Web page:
Previously, we have looked at the idea that if we plot a point on the $xy$xyplane, $P$P$\left(x,y\right)$(x,y), we can use the coordinates of that point in conjunction with distance to the origin, $r$r, to find the trigonometric ratios for the angle formed with the positive $x$xaxis.
Instead of any point, let's look at points on a circle of radius $1$1, centered at the origin. Consider a point $P$P with coordinates $\left(1,0\right)$(1,0). This point lies on the circle, sitting on the $x$xaxis $1$1 unit to the right of the origin. As $P$P moves along the circle, how do its coordinates change?
Picture a string of unit length, fixed to the origin at one end and tied to the point $P$P at the other. Initially the string lies along the $x$xaxis, so that $P$P is at $\left(1,0\right)$(1,0). By keeping the string taught, we can move $P$P around in a circle by changing the angle that the string makes with the $x$xaxis. Let’s call the angle $\theta$θ, and have positive values of $\theta$θ correspond to counterclockwise rotations about the origin, and negative values of $\theta$θ correspond to clockwise rotations about the origin.
We’ll focus our investigation for the time being on the first quadrant, where the coordinate values of $x$x and $y$y are both positive and $0^\circ\le\theta<90^\circ$0°≤θ<90°. For any value of $\theta$θ in this interval, we can construct the following right triangle.
Notice in this triangle that the hypotenuse has length $1$1. We can also relate the shorter side lengths to the coordinates of $P$P: the horizontal side has length $x$x, and the vertical side has length $y$y.
Now we can apply the main trigonometric ratios to the sides of this triangle to obtain the following relation:
$\cos\theta=\frac{x}{1}=x$cosθ=x1=x
$\sin\theta=\frac{y}{1}=y$sinθ=y1=y
So the coordinates of $P$P are $\left(x,y\right)=\left(\cos\theta,\sin\theta\right)$(x,y)=(cosθ,sinθ). Let’s test this on the boundaries of the first quadrant. When $\theta=0^\circ$θ=0°, we expect $P$P to be on the $x$xaxis, and indeed we see that $\cos0^\circ=1$cos0°=1 and $\sin0^\circ=0$sin0°=0, so that $\left(\cos0^\circ,\sin0^\circ\right)=\left(1,0\right)$(cos0°,sin0°)=(1,0). Now when $\theta=90^\circ$θ=90° we get $\cos90^\circ=0$cos90°=0 and $\sin90^\circ=1$sin90°=1, so that $\left(\cos90^\circ,\sin90^\circ\right)=\left(0,1\right)$(cos90°,sin90°)=(0,1), which is the point one unit above the origin.
For a point $P$P with coordinates $\left(x,y\right)$(x,y) at an angle $\theta$θ on the unit circle,

In general the value of the $x$x and $y$ycoordinate of $P$P will be numbers that cannot be expressed as simple ratios of integers or radicals. But there are three values of $\theta$θ within each quadrant that do have familiar coordinates that are easy to work with. These values relate back to the exact value triangles, shown below.
If we scale the side lengths of these triangles so that each hypotenuse has length $1$1, then we obtain the following corresponding exact value triangles in the unit circle.
Use the unit circle to find the value of $\sec60^\circ$sec60°.
Think: If $P=\left(x,y\right)$P=(x,y) is a point on the unit circle, at an angle of $\theta$θ from the $x$xaxis, then $\sec\theta=\frac{1}{x}$secθ=1x. We can also think of this as the ratio of the hypotenuse (which always has length $1$1) and the side adjacent the angle $\theta$θ (which always has length $x$x).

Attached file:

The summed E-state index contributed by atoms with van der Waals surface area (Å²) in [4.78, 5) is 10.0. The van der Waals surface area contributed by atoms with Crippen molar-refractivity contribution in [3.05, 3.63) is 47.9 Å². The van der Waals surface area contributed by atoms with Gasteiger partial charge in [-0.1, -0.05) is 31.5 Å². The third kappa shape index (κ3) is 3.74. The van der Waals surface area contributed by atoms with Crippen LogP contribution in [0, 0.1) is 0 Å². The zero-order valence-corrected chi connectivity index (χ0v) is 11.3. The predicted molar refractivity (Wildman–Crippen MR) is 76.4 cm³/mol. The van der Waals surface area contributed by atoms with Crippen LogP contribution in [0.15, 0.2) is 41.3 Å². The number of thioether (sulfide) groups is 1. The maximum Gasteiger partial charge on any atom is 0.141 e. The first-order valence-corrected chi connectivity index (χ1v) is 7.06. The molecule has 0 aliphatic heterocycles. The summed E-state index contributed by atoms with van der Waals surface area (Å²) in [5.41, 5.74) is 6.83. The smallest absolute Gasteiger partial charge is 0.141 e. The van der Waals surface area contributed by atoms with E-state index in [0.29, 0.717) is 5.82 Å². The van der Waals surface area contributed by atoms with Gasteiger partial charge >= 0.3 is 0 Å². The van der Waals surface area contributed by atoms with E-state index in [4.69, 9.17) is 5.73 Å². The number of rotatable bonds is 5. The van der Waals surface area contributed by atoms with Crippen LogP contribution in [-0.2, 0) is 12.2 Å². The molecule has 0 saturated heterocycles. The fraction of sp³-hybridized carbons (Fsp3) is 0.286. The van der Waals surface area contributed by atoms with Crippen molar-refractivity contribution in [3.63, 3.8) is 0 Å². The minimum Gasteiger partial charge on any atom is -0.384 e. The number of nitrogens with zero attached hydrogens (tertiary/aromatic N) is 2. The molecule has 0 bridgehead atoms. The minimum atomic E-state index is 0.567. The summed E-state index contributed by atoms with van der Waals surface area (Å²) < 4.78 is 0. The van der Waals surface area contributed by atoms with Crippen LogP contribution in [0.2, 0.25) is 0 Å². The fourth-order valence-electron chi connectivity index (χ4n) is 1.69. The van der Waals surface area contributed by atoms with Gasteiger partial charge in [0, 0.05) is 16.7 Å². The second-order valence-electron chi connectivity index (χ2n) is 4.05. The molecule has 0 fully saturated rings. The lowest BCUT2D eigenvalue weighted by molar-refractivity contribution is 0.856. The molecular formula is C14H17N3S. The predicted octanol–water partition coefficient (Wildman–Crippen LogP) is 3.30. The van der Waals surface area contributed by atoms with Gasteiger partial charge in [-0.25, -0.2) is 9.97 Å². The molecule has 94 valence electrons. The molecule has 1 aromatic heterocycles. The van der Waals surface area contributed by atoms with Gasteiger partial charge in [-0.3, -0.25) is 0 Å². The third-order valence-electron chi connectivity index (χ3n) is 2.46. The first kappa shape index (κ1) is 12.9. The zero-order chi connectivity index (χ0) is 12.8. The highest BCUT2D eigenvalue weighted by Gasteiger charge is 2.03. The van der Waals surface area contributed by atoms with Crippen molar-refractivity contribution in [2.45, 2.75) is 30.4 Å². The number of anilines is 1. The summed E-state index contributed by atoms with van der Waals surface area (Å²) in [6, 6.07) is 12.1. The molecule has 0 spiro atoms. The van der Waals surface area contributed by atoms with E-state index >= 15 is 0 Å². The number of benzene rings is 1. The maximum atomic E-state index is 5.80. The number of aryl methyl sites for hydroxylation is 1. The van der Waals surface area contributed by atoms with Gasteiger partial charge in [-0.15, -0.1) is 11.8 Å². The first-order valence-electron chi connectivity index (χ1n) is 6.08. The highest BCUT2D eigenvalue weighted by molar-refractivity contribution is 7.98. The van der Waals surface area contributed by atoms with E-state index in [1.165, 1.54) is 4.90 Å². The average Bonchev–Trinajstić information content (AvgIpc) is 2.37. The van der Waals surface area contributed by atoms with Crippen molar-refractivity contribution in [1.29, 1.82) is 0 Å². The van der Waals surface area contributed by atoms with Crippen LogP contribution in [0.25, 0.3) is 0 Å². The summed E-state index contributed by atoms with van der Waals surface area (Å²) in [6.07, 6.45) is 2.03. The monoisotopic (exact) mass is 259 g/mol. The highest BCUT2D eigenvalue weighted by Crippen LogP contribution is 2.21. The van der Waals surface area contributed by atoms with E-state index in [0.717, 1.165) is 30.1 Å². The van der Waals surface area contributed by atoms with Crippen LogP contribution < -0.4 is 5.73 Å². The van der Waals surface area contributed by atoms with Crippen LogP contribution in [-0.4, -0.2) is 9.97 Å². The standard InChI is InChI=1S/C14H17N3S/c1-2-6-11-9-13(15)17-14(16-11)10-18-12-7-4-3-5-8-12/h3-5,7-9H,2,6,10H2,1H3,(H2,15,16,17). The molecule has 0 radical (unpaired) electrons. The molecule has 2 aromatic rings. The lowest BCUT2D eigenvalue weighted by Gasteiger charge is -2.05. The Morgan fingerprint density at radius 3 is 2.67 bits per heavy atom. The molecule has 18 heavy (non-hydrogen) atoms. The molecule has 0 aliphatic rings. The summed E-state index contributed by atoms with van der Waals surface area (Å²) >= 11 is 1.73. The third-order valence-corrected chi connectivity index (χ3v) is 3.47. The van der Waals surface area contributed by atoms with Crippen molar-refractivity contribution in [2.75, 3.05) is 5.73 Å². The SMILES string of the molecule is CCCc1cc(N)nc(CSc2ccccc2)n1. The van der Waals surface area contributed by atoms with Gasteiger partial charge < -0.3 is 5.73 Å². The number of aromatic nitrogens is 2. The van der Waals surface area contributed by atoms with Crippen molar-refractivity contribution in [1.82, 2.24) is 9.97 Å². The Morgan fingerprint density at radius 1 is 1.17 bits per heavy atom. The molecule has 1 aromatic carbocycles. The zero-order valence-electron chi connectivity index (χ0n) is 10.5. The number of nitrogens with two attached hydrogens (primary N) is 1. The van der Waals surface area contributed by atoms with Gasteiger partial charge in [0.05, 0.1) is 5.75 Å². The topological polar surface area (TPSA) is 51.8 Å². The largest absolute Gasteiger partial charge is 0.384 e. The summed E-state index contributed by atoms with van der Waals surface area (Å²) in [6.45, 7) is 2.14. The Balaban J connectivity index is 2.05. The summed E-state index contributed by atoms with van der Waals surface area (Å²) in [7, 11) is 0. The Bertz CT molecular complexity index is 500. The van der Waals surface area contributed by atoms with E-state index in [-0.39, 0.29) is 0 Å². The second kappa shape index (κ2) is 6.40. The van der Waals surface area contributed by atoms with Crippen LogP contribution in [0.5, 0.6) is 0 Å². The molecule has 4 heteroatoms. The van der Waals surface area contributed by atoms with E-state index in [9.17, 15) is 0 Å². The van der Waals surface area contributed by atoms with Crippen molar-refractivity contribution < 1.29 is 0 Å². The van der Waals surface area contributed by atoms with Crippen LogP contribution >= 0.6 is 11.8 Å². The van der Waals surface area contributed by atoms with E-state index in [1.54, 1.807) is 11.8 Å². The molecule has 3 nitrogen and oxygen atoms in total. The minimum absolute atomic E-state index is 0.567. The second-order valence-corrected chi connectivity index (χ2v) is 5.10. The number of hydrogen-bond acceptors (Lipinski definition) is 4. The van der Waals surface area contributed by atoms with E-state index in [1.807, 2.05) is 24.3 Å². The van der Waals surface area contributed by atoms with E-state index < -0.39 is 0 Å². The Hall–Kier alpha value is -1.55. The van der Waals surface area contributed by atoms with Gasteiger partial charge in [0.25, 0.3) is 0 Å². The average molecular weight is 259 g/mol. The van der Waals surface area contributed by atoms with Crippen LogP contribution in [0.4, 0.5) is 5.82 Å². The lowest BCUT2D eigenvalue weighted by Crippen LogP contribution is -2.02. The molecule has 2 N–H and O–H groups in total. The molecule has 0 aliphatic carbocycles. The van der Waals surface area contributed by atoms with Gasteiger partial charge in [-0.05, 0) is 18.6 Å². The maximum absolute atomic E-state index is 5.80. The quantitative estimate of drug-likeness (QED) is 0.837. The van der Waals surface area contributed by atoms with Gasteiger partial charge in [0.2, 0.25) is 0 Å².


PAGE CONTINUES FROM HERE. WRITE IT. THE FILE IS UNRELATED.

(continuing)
Do: The relevant exact value triangle is shown below.
$\sec\theta$secθ  $=$=  $\frac{\text{hypotenuse }}{\text{adjacent }}$hypotenuse adjacent 
Definition of $\sec\theta$secθ 
$=$=  $\frac{1}{x}$1x 
Based on our findings from the unit circle exploration 

$=$=  $\frac{1}{\frac{1}{2}}$112 
Using the diagram above 

$=$=  $2$2 
Simplifying 
Consider the graph of the unit circle shown below.
State the value of $\sin30^\circ$sin30°.
Hence, state the value of $\csc30^\circ$csc30°.
Use the graph of the unit circle to find the value of $\cot45^\circ$cot45°.
As we saw above, we can use a point on the unit circle to determine any of the six trigonometric ratios. We want to now consolidate the patterns and relationships which we can see in the unit circle.
Have a look at the following applet, you can make settings for degrees or radians, and whether you want to rotate positively (counterclockwise) or negatively (clockwise). As you explore, see if you can determine where sine, cosine and tangent are positive or negative.
Guiding questions
We should find that:
These can be remembered by having a mental picture of the unit circle diagram or by means of the mnemonic ASTC: 'All Stations To Central: AllSineTangentCosine' that shows which functions are positive in each quadrant.
Recall that a reference angle is the acute angle which is formed with the closest $x$xaxis. For an angle, $\theta$θ, we typically use $\alpha$α for the reference angle.
Using what we know about the sign of the ratios in a particular quadrant, we can determine the sign of a ratio, then we can use the reference angle to determine the value of the ratio.
By reference to the diagram below, give the values of each of the six trigonometric functions when $\theta=120^{\circ}$θ=120∘.
Think: We have the coordinates, $x=\frac{1}{2}$x=−12 and $y=\frac{\sqrt{3}}{2}$y=√32, so we just need to use the definitions from the unit circle.
Do: From the coordinates we have:
$\cos120^{\circ}=\frac{1}{2}$cos120∘=−12 and $\sin120^{\circ}=\frac{\sqrt{3}}{2}$sin120∘=√32
From these we find:
$\tan120^{\circ}=\sqrt{3}$tan120∘=−√3 , $\sec120^{\circ}=2$sec120∘=−2, $\csc120^{\circ}=\frac{2}{\sqrt{3}}$csc120∘=2√3, and $\cot120^{\circ}=\frac{1}{\sqrt{3}}$cot120∘=−1√3.
Use the figure to find the value of $\csc240^\circ$csc240°.
Use the figure to find the value of $\sec\left(\frac{15\pi}{4}\right)$sec(15π4).
Explain how the unit circle in the coordinate plane enables the extension of trigonometric functions to all real numbers, interpreted as radian measures of angles traversed counterclockwise around the unit circle.